July 21, 2017

Speaking in public is not an easy thing to do. In fact, you may always get “butterflies” even if you do it well. The Book of Lists gives the fear of public speaking as the number one fear for most people. It comes in higher than the fear of death and disease. No wonder that most of us need a lot of encouragement to do it the first time.

Part of the fear of public speaking is the fear of making a mistake, but the truth is anyone who speaks in public will make mistakes. That’s not an excuse for poor preparation or failing to improve, but it is part of the reality of being human. Only God is perfect. One author notes that expecting perfection from ourselves will probably make us more anxious and likely to make a mistake. He goes on to write:

The essence of public speaking is this: give your audience something of value. … Even if you pass out, get tongue-tied, or say something stupid during your talk . . . they won’t care! As long as they get something of value, they will be thankful.1

I can vividly remember one such mistake. When I was a teenager, I was encouraged to lead singing. It was one of my early song leading experiences. I started the song, and we sang about two measures and came to a crashing halt. We were singing the same words, but the tune was very different. I tried again with the same disastrous results. I wanted to hide behind the pulpit. Fortunately, the preacher sitting on the first row figured it out.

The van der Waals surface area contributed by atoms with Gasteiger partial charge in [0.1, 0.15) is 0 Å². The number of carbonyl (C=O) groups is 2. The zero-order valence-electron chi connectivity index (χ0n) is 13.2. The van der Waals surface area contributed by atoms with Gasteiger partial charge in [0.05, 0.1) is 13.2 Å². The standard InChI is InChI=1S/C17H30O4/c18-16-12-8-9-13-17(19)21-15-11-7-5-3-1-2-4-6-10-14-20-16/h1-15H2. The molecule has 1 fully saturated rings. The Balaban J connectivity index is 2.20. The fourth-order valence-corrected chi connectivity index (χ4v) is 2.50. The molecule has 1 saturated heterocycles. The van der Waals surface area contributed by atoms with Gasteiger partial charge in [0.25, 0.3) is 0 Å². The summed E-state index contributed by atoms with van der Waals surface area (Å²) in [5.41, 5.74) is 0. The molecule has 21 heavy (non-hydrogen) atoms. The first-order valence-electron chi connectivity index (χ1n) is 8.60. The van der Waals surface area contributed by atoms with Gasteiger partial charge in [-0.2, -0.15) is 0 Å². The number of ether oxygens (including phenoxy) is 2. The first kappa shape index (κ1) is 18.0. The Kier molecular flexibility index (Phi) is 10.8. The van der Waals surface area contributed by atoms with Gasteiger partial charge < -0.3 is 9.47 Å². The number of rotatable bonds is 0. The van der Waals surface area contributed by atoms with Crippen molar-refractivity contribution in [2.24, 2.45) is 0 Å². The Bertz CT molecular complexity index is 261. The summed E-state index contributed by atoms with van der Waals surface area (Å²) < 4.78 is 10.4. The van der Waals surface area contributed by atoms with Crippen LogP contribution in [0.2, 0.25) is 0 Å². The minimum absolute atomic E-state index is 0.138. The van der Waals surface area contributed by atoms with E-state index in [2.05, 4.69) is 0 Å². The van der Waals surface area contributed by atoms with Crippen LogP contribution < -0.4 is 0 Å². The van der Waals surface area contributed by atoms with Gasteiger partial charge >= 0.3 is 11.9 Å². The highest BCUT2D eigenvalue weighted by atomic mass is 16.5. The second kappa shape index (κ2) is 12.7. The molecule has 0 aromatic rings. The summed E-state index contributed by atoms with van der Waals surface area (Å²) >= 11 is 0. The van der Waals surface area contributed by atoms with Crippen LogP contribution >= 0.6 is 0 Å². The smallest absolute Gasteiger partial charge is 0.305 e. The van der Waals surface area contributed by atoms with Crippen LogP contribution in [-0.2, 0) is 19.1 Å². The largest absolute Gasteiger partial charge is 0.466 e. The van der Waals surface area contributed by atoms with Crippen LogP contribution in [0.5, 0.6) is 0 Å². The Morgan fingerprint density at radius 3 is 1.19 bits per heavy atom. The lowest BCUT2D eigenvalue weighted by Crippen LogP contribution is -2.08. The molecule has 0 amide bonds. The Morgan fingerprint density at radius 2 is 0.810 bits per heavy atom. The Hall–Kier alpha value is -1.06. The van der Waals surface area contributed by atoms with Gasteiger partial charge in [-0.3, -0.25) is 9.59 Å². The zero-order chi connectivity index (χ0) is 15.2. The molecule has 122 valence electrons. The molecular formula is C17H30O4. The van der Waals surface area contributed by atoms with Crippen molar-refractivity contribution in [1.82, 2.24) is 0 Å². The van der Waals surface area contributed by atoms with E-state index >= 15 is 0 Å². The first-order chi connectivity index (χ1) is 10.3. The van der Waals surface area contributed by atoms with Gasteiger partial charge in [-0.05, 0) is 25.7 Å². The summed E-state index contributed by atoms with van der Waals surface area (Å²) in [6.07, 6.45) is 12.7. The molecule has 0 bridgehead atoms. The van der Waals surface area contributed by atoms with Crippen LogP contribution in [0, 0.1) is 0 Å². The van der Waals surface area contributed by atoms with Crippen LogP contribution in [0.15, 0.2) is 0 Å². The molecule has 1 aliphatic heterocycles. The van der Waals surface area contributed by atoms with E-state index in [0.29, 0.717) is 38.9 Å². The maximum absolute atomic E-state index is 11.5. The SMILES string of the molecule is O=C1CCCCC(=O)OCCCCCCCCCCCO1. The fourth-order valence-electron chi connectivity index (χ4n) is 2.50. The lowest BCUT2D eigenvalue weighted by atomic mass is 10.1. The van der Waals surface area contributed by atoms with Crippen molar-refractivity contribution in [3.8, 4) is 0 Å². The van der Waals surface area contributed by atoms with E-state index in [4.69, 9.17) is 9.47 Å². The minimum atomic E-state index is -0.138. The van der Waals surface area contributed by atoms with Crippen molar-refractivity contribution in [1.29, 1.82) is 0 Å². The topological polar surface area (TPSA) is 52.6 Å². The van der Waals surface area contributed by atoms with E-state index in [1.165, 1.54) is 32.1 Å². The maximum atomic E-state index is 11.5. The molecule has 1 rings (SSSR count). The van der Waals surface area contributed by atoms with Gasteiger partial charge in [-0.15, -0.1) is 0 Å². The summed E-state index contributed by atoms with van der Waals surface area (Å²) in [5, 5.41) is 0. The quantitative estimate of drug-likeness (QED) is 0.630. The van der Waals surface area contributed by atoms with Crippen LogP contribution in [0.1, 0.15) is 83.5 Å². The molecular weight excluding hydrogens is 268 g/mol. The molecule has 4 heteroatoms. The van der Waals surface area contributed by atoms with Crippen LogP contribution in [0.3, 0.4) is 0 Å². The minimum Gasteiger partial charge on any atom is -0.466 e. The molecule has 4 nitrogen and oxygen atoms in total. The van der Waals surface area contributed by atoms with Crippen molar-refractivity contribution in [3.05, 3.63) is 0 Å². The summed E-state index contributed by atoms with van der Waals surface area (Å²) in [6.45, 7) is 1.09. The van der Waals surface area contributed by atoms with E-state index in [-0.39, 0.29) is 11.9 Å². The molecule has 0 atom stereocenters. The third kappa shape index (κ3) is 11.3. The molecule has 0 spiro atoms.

My songbook was dog-eared. The page number I was announcing was actually for the page beneath the page I was on. Unfortunately, both hymns were based on the same Psalm so they had the same words. Once we were all on the same page, the third time trying the song worked. I was embarrassed by it, but that is a part of learning humility—another one of those lessons we don’t like, but that God wants us to learn. The people in the congregation were actually very kind and encouraging.

Almost anyone who appears in public can tell such a story. I remember in a gathering of preachers, one of them told the story of the first time he baptized someone. He was very uncertain of himself. He had the person being baptized put on the waders by mistake. You can imagine what happens when someone wearing hip high waders is lowered beneath the water. The waders filled. He really had to struggle to get the person back up. After all it wouldn’t be good for the first time baptizing someone to turn into a drowning! Most of these experiences can seem humorous…afterwards.

Overcoming the fear of public speaking is aided by doing it, and realizing the goal is not perfection but edification.

1Morton C. Orman, M.D., “How To Conquer Public Speaking Fear”


They Had Believed

July 14, 2017